For this edition, Warner Bros. The restoration job was given to Prime Focus World. On December 1, , [66] three Blu-ray discs of the Ultimate Collector's Edition were repackaged as a less expensive "Emerald Edition".

A single-disc Blu-ray, containing the restored movie and all the extra features of the two-disc Special Edition DVD, became available on March 16, Many special editions were released in celebration of the film's 75th anniversary in , including one exclusively by Best Buy a SteelBook of the 3D Blu-ray and another by Target stores that came with a keepsake lunch bag.

Although the re-issue used sepia tone, as in the original film, beginning with the re-issue, and continuing until the film's 50th anniversary VHS release in , the opening Kansas sequences were shown in black and white instead of the sepia tone as originally printed.

This includes television showings. For the film's upcoming 60th anniversary, Warner Bros. In , the film had a very limited re-release in U.

On September 23, , the film was re-released in select theaters for a one-night-only event in honor of its 70th anniversary and as a promotion for various new disc releases later in the month.

An encore of this event took place in theaters on November 17, An IMAX 3D theatrical re-release played at theaters in North America for one week only beginning September 20, , as part of the film's 75th anniversary.

It was the first picture to play at the new theater and served as the grand opening of Hollywood's first 3D IMAX screen.

It was also shown as a special presentation at the Toronto International Film Festival. According to MPAA rules, a film that has been altered in any way from its original version must be submitted for re-classification, and the 3-D conversion fell within that guideline.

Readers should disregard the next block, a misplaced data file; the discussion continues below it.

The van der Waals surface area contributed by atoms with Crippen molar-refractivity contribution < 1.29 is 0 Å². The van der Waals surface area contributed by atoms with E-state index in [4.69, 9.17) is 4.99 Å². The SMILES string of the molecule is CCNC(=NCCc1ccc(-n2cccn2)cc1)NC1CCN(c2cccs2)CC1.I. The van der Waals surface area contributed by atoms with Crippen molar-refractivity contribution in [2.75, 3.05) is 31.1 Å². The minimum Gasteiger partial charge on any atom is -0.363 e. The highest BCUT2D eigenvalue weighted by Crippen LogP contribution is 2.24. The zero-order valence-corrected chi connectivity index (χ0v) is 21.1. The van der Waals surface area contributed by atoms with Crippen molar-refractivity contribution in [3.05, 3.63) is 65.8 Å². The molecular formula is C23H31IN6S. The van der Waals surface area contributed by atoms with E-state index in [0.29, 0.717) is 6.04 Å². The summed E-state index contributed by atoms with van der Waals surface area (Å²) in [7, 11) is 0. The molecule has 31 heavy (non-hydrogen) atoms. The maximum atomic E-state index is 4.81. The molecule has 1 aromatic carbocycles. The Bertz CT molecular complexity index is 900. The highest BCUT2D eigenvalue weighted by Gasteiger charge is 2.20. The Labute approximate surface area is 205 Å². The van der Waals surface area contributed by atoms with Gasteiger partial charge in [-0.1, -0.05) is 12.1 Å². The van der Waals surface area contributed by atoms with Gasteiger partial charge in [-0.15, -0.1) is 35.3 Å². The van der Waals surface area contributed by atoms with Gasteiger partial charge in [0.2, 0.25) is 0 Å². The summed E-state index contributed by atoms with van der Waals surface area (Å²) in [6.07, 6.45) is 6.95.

Surprisingly, the 3D version received a PG rating for "Some scary moments", although no change was made to the film's original story content.

The 2D version still retains its G rating. The film was re-released by Fathom Events on January 27, 29, 30, and February 3 and 5, as part of its 80th anniversary.

It also had a one-week theatrical engagement in Dolby Cinema on October 25, to commemorate the anniversary. The Wizard of Oz received widespread acclaim upon its release.

Writing for The New York Times , Frank Nugent considered the film a "delightful piece of wonder-working which had the youngsters' eyes shining and brought a quietly amused gleam to the wiser ones of the oldsters.

Not since Disney's Snow White and the Seven Dwarfs has anything quite so fantastic succeeded half so well. Nor can they, without a few betraying jolts and split-screen overlappings, bring down from the sky the great soap bubble in which Glinda rides and roll it smoothly into place.

According to Nugent, "Judy Garland's Dorothy is a pert and fresh-faced miss with the wonder-lit eyes of a believer in fairy tales, but the Baum fantasy is at its best when the Scarecrow, the Tin Man, and the Lion are on the move.

Writing in Variety , John C. Flinn predicted that the film was "likely to perform some record-breaking feats of box-office magic," noting, "Some of the scenic passages are so beautiful in design and composition as to stir audiences by their sheer unfoldment.

Harrison's Reports wrote, "Even though some persons are not interested in pictures of this type, it is possible that they will be eager to see this picture just for its technical treatment.

The performances are good, and the incidental music is of considerable aid. Pictures of this caliber bring credit to the industry. Leo the Lion is privileged to herald this one with his deepest roar—the one that comes from way down—for seldom if indeed ever has the screen been so successful in its approach to fantasy and extravaganza through flesh-and-blood Not all reviews were positive.

Some moviegoers felt that the year-old Garland was slightly too old to play the little girl who Baum intended his Dorothy to be.

Russell Maloney of The New Yorker wrote that the film displayed "no trace of imagination, good taste, or ingenuity" and declared it "a stinkeroo," [86] while Otis Ferguson of The New Republic wrote: "It has dwarfs, music, Technicolor, freak characters, and Judy Garland.